BJPsych Bulletin

‘Deaf-mute’: time to abandon stigmatisation of the deaf community. The Psychiatrist 2013; 37:36-37. Dr Sara L. Adshead’s affiliation should read: Sara L. Adshead, Consultant Psychiatrist, Leamington Spa (formerly Locum Consultant Psychiatrist, National Deaf Mental Health Service, Birmingham).

Problem gambling: what can psychiatrists do? The Psychiatrist 2013; 37:1-3. Page 2, col. 2, para. 3 onwards should read:

Brief interventions have yielded success in decreasing gambling.18,19 For example, in a randomised trial, Petry et al19 compared a brief 10-minute intervention with an assessment only control, one session of motivational enhancement therapy (MET), and a session of MET plus three sessions of cognitive-behavioural therapy (CBT). The one session of MET was the only intervention to yield clinically significant reductions in gambling at 9 months follow-up. The brief 10-minute intervention evidenced some reductions in gambling compared with the control condition, as did the MET plus CBT condition; however, none of the ‘active’ interventions differed significantly from one another. Hence, brief interventions were successful in reducing gambling behaviours, although the optimal length may range from 10 min to up to a more traditional 50-minute session.18,19 Importantly, participants in this study19 were not seeking treatment for their gambling problems, emphasizing the usefulness of brief interventions when used opportunistically. Additional studies of this brief intervention are ongoing in the USA and in the UK.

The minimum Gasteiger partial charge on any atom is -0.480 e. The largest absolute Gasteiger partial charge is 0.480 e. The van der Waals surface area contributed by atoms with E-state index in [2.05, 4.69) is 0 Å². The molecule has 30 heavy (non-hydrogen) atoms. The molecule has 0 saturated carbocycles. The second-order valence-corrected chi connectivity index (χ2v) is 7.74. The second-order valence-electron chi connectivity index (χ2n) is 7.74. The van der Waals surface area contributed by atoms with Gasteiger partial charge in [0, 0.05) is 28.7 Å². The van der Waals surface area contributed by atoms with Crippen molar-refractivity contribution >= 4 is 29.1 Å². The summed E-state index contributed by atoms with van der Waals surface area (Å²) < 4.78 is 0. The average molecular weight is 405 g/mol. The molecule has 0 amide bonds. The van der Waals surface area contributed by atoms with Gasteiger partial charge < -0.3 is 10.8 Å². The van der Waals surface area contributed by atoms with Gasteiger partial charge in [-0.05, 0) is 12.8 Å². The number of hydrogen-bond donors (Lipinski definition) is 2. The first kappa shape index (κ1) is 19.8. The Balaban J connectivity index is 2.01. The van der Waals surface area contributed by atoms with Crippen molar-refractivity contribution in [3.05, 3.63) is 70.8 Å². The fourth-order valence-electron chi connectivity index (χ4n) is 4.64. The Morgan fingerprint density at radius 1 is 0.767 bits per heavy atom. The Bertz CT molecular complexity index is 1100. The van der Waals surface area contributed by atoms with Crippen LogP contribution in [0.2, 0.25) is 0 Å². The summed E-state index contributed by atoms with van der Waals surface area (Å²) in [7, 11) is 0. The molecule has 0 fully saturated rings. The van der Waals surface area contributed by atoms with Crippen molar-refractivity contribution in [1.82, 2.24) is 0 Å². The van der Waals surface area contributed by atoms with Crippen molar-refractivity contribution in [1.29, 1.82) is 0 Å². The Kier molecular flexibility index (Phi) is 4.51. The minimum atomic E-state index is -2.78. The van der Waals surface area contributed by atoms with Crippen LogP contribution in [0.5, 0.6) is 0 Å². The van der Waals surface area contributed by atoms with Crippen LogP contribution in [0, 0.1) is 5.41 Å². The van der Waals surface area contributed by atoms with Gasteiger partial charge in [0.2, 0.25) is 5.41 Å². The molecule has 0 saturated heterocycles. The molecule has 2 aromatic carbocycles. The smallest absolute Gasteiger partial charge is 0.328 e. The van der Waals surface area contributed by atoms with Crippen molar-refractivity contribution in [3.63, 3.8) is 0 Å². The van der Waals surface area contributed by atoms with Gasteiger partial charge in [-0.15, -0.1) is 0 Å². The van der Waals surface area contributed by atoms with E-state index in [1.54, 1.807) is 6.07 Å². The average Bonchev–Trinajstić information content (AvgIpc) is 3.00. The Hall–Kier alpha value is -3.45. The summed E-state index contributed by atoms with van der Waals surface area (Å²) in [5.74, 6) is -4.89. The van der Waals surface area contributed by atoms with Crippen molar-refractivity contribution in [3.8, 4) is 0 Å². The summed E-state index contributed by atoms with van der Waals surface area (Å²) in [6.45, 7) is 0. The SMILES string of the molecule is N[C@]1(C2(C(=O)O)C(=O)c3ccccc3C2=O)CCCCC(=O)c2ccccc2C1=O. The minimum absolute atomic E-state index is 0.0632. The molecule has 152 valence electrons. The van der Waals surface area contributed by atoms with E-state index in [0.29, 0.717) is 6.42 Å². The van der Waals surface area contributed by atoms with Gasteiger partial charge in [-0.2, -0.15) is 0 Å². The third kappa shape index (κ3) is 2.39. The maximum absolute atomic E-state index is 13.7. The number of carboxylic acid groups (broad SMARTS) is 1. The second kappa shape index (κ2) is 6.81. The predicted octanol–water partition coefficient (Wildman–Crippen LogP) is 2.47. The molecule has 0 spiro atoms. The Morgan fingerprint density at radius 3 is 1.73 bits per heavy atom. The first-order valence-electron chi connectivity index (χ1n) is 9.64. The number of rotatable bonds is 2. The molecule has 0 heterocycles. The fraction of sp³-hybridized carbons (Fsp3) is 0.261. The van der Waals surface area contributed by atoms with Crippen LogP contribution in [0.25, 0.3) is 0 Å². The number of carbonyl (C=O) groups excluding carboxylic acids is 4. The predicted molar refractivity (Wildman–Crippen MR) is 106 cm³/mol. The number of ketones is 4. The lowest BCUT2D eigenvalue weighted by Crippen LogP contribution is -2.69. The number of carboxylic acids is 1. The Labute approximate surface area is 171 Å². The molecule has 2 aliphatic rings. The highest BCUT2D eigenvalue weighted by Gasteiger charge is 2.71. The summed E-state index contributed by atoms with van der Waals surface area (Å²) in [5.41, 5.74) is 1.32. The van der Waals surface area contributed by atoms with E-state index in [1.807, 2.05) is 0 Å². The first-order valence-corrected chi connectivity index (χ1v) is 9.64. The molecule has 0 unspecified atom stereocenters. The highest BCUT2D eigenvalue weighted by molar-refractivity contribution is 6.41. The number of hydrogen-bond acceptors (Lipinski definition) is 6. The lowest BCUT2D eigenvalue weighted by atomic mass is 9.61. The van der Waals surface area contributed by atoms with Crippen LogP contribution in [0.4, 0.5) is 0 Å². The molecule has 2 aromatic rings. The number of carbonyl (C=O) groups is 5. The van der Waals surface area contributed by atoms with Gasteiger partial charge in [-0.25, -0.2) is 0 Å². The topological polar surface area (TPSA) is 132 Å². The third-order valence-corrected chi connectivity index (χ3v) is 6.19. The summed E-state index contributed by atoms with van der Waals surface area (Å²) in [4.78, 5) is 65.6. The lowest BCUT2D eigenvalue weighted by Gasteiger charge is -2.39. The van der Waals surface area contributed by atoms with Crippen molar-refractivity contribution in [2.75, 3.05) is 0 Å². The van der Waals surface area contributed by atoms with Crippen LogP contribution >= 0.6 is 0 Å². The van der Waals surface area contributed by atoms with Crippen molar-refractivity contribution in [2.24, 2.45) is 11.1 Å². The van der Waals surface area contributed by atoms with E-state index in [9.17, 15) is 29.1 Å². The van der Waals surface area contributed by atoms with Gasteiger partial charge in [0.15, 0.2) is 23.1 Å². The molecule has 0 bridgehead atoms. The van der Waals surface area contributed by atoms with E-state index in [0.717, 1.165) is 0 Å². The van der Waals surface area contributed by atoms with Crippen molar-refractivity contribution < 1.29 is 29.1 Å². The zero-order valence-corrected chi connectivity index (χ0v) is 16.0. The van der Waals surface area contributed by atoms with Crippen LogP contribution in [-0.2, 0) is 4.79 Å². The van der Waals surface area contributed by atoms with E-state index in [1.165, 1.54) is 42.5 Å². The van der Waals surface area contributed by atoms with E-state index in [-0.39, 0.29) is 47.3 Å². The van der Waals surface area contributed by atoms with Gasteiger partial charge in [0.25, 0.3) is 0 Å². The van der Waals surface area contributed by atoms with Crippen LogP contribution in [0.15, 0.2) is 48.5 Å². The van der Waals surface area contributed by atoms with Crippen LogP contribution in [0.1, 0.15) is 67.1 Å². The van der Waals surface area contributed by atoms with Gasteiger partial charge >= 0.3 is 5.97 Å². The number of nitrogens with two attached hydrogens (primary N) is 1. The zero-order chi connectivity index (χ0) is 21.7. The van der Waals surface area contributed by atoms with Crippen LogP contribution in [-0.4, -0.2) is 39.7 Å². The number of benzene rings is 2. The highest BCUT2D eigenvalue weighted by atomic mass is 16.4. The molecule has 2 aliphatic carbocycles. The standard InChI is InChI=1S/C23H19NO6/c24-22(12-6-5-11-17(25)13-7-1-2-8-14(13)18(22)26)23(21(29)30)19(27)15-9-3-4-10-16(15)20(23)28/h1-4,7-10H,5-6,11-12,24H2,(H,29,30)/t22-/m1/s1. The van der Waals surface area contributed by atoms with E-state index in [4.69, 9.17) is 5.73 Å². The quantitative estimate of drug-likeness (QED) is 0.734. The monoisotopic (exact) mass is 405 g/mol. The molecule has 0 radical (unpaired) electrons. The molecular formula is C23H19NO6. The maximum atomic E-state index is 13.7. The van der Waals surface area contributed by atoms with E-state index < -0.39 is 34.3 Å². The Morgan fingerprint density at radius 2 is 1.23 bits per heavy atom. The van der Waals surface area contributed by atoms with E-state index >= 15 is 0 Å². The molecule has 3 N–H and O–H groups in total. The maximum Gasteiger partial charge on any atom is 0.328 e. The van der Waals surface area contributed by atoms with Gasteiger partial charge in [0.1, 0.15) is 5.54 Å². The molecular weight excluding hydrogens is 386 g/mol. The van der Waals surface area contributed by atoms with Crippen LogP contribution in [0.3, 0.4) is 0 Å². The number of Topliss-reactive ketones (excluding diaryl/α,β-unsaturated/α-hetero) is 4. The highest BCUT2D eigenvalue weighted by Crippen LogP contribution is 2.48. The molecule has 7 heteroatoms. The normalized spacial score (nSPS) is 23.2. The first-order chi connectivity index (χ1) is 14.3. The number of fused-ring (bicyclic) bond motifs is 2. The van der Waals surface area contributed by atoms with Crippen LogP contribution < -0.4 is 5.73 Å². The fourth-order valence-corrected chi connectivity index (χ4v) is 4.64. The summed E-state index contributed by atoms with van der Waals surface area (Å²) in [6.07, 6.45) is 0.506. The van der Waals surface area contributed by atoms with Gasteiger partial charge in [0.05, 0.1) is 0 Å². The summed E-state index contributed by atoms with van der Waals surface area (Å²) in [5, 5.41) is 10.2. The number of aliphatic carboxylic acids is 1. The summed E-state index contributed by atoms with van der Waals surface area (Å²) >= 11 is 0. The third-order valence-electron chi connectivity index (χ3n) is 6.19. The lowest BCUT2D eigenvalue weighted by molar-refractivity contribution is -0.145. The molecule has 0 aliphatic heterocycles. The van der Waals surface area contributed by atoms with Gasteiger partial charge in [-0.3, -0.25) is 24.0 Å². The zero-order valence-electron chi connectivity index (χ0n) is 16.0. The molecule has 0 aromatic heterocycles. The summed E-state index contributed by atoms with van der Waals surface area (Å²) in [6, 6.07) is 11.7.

More intensive gambling treatments

Although the focus of this editorial has been on brief interventions that can be offered to gamblers in mental health settings, there may be instances in which such interventions are not sufficient. Individuals who are actively seeking interventions, or those whose lives have been substantially affected by gambling, may require more intensive treatment. Additionally, some persons may have already received brief interventions for gambling and not benefitted. Such cases would warrant referral to specialist gambling treatment services.

However, treatment provision for problem gamblers in Britain is at best patchy and at worst non-existent.20 There is only one such specialist service in the National Health Service (NHS) in Britain – the National Problem Gambling Clinic.21


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